Grief is always an unwanted intruder, and when Rick and Naomi's seven-year old daughter, Dahlia, is killed in an automobile accident, the couple is overwhelmed with loss. Unable to comfort each other, each is bound up in a private world of pain, their feelings bottled inside. The grieving couple suffers the consequences of this lack of communication.
The empty hours weigh on Naomi, who now volunteers at the hospital where her daughter died. She strikes up a friendship with Michael McBride, the doctor who informed her Dahlia was gone. For his part, Naomi's husband, Rick, escapes into the fantasy of the Internet, beginning a flirtation with his attractive divorced office manager, Lillian. Both husband and wife are evading their true crisis, the test of their marriage since a devastating loss.
Naomi's mother, Estelle Levine, long-widowed, currently stays in an assisted-living home, struggling with the loss of her short-term memory and haunted by a child named Dahlia, not sure who the child is or why she longs for the girl. It is Estelle's blunt observations that are most helpful in resolving the contretemps between husband and wife, Naomi and Rick. When the old woman does connect with the present, she clearly sees the dilemma that Naomi cannot solve, how to get past her pain, forgive herself and her husband and move on. Estelle serves as the catalyst for a badly stalled marriage.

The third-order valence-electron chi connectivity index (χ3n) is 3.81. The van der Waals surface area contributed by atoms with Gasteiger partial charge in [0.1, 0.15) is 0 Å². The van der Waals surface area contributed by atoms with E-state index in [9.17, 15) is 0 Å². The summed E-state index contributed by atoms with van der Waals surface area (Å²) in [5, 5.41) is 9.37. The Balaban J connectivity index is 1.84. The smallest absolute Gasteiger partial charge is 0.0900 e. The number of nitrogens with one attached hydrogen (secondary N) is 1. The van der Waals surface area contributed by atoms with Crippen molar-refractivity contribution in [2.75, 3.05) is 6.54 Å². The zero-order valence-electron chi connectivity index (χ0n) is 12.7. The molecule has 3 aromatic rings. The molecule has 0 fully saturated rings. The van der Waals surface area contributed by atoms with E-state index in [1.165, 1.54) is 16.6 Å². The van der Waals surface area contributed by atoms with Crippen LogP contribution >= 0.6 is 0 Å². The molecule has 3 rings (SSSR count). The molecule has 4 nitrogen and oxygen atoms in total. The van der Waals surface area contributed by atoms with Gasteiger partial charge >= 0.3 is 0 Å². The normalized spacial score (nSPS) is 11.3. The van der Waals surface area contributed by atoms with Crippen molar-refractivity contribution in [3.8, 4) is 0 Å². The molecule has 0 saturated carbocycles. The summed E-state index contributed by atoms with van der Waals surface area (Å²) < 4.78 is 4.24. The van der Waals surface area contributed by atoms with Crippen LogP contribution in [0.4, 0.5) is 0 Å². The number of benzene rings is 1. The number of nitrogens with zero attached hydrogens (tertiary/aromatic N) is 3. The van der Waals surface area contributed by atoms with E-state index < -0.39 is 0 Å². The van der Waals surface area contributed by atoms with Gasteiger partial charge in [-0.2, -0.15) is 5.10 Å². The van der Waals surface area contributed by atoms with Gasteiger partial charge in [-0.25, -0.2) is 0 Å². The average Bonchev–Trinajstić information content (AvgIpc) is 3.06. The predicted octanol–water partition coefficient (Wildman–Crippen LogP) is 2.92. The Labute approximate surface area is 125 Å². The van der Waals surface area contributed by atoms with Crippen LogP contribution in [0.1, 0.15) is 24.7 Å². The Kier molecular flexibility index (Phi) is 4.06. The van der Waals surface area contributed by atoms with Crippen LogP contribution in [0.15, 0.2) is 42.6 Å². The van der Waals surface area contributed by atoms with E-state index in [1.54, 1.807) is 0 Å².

The main protagonists live in the present, and each systematically reveals his past, chapter after chapter, character after character. This approach flattens the plot line into predictability, limiting the dramatic scope of the story save one shocking event at the finish. For all the extra-curricular grappling between the partners, all the impassioned love scenes, there is little real emotional intensity.
The incidental characters are also caught up in Naomi and Rick's search for comfort - one, McBride's daughter, in a particularly brutal way in a random twist of fate. Other than what happens to this innocent, the adults get their just rewards in this moralistic tome of grief and infidelity, a firm lesson on the realities of commitment.
For those who appreciate the work of Elizabeth Berg, this will doubtless be an enjoyable novel, peppered with grief, infidelity and the pathos of ruined lives strewn behind, albeit with a palpable lack of depth. The characters are riddled with morality yet humanly flawed, more than willing to endure the disparate consequences of their impulsive actions. Although yawningly predictable for the most part, the author strives for some intense drama at the end, putting considerable energy into the resolution of conflicts.
As Rick and Naomi search for a way back, Estelle's presence reminds them of the impermanence of life. The other, more peripheral characters face more challenging adjustments, proving that adversity often breeds unexpected strengths. Change is inevitable, even natural and all of those left In Dahlia's Wake are forced to embrace it, reaching toward a future free of past recriminations.